Although Chinon wines are commonly classified as Loire wines, the town of Chinon itself is not located on the banks of the river Loire but on one of its tributaries … the Vienne river. If we consider that the Chinon appellation falls into the fold of Loire Valley wines, it is because the latter is not far away. About fifteen kilometers downstream.
The Chinon appellation covers twenty-six villages, which is a lot in comparison with Bourgueil, its neighboring appellation, which only covers six. This is because the appellation was extended in 2016 with eight additional villages, which are now authorized to produce Chinon wine.
Among the most remarkable of these villages are Candes-Saint-Martin (one of the most beautiful villages in the Loire Valley) but also Seuilly, a symbolic town for the region since it is the birthplace of François Rabelais (more than five hundred years ago). Name Chinon and the famous local figures such as Joan of Arc and Rabelais will echo back to your ears.
But if we stick to wine and gastronomy, it is the name of François Rabelais that surpasses any other : he who is considered the father of two beautiful adjectives of the French language: “pantagruelic” and “gargantuan” (when referring to food and wine in very large quantities).
So it won’t be a surprise for you to hear that the Chinon region has been producing wine for over a millennium. Once again we will need to go back in time, back to Saint-Martin, the Roman legionary who introduced the first vines in the area of Tours and ended his days in … Candes-Saint-Martin (hence the name).
That was more than 1500 years ago, in year 397!
It has since been said that Saint Martin, having cultivated vines on the slopes of the river Loire, caused the Christian religion to celebrate the “blood of Christ” with wine. Chinon today produces wine in three colors: red, white and rosé.
Even if the Chinon appellation remains very strongly associated with red wines. The Chinon appellation produces around 15 million bottles per year, of which 85% are red Chinon wines, 13% rosé wines and 2% white wines. Which makes it the largest appellation for volumes in the Loire Valley region.
The Chinon reds are usually associated with tannic wines. Even more than those of the neighboring Bourgueil wines, with which they share the same dominant grape variety (we’ll get back to that).
Also, if there are rosé wines in Bourgueil, there are no white wines … unlike Chinon where small quantities of white wines are produced (unsurprisingly, Chenin Blanc inside). In accordance with the typically French notion of terroir, the red wines of Chinon strongly reflect the soil in which the vines are grown.
The sandy-gravelly and clay-sandy soils near the banks of the Loire generate lighter and fresher styles, while the hillside sites rich in local “yellow tufa” produce full-bodied, richer and spicier wines. with a higher aging potential. The tufa mentioned above is a yellowish sedimentary rock characteristic of the Loire Valley region where it was formed around 90 million years ago, during the Turonian period.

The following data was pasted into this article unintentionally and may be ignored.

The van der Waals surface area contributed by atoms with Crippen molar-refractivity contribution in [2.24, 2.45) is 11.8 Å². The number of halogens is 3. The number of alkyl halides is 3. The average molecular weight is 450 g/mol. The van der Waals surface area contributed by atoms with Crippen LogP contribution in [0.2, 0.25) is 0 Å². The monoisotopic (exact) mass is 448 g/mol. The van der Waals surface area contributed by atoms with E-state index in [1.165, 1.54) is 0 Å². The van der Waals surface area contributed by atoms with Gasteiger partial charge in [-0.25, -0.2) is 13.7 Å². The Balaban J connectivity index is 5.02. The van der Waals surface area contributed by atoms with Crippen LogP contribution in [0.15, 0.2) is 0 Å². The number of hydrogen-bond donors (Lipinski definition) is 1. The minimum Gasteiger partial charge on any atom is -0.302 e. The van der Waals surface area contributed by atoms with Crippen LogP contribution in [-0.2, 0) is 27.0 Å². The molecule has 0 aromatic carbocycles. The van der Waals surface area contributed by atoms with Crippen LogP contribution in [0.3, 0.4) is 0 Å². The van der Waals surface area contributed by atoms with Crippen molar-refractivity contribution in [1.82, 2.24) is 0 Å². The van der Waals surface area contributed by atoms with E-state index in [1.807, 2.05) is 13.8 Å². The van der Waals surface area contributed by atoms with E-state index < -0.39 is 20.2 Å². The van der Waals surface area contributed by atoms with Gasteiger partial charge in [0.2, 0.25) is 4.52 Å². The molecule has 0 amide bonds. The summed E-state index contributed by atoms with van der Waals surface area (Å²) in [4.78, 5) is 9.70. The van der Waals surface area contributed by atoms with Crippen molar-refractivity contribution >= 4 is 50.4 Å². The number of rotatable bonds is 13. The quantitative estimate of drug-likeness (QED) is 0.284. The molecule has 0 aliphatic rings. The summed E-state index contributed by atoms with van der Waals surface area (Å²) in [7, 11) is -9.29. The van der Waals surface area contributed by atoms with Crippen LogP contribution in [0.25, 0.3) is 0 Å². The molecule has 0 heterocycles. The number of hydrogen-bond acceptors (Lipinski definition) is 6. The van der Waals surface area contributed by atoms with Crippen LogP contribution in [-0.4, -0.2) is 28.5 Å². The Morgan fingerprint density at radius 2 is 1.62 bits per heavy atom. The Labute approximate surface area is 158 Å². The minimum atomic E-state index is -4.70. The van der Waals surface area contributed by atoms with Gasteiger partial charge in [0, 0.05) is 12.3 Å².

This fragile rock – a combination of sand and marine fossils – is very porous, meaning it absorbs water quickly but diffuses it slowly. This is ideal for high quality wine making as it extracts excess moisture from the roots of the vine during rainy periods, but releases much needed water reserves during periods of drought.
But let’s get back to Chinon wines. The wines are produced from the Cabernet Franc grape, a thin-skinned, aromatic black grape. Even though 10% Cabernet Sauvignon is allowed in Chinon, it is rarely included in Chinon blends.
The flavors of a Chinon cover a whole range of aromas such as red and black berries, plum, white pepper, flint, leather, sweet spices or even earthy notes. Among the most famous winegrowers of the appellation, and without being able to name them all, because there are more than 200 (you will find a more complete list of Chinon wineries), you will hear names such as Baudry, Raffault, Alliet and Joguet in the mouths of connoisseurs.
It has been a while since these wineries have made a name for themselves. But younger wine makers are on the rise. Among this new generation you will hear names such as Wilfrid Rousse or Nicolas Grosbois. This is because the Chinon terroir is capable of producing (really) great wines.
They may not be as sumptuous as the “Grands Crus Classés” from Bordeaux, but the best vintages can be of high class, finding in age an elegance full of nobility. We hope that this introduction to the Chinon appellation will have set you up for you forthcoming wine tour in Chinon. That said, we wish you a pleasant Chinon wine tasting!
Our “sip tip” in Chinon : wine tasting visit at the “Clos de l’Écho”, a stone’s throw from the fortress of Chinon. On the Loire Valley wine tasting map, the Chinon appellation and its wineries are a must. Before or after your wine cellar visit, you can also go and explore the royal fortress of Chinon. If you do not want to go too far for your wine tasting visit afterwards, you can simply go visit the “Clos de L’Echo” part of the winery domaine Couly Dutheil. You can’t make it closer, the tasting cellar is adjacent to the fortress’ car park.